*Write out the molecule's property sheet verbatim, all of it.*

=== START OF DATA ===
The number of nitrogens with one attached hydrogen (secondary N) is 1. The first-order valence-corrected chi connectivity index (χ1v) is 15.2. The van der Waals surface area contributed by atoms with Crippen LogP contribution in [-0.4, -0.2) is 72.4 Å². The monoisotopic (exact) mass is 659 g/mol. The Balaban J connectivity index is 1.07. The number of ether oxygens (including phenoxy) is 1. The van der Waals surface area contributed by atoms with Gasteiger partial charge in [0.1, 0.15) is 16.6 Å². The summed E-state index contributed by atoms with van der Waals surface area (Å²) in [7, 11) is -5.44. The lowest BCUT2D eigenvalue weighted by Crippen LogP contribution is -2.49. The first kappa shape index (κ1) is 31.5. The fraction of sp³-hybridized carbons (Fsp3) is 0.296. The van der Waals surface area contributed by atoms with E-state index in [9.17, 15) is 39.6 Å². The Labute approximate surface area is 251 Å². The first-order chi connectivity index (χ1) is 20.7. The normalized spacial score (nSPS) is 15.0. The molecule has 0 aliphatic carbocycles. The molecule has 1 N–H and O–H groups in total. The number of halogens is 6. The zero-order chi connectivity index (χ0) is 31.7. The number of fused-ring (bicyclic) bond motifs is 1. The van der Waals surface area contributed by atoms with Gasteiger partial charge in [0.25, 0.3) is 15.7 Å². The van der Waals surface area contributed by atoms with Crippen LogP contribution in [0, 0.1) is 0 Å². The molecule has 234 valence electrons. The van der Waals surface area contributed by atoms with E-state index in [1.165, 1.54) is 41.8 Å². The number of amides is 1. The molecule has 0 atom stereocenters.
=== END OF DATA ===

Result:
The number of nitrogens with one attached hydrogen (secondary N) is 1. The first-order valence-corrected chi connectivity index (χ1v) is 15.2. The van der Waals surface area contributed by atoms with Crippen LogP contribution in [-0.4, -0.2) is 72.4 Å². The monoisotopic (exact) mass is 659 g/mol. The Balaban J connectivity index is 1.07. The number of ether oxygens (including phenoxy) is 1. The van der Waals surface area contributed by atoms with Gasteiger partial charge in [0.1, 0.15) is 16.6 Å². The summed E-state index contributed by atoms with van der Waals surface area (Å²) in [7, 11) is -5.44. The lowest BCUT2D eigenvalue weighted by Crippen LogP contribution is -2.49. The first kappa shape index (κ1) is 31.5. The fraction of sp³-hybridized carbons (Fsp3) is 0.296. The van der Waals surface area contributed by atoms with E-state index in [9.17, 15) is 39.6 Å². The Labute approximate surface area is 251 Å². The first-order chi connectivity index (χ1) is 20.7. The normalized spacial score (nSPS) is 15.0. The molecule has 0 aliphatic carbocycles. The molecule has 1 N–H and O–H groups in total. The number of halogens is 6. The zero-order chi connectivity index (χ0) is 31.7. The number of fused-ring (bicyclic) bond motifs is 1. The van der Waals surface area contributed by atoms with Gasteiger partial charge in [0.25, 0.3) is 15.7 Å². The van der Waals surface area contributed by atoms with Crippen LogP contribution in [0, 0.1) is 0 Å². The molecule has 234 valence electrons. The van der Waals surface area contributed by atoms with E-state index in [1.165, 1.54) is 41.8 Å². The number of amides is 1. The molecule has 0 atom stereocenters.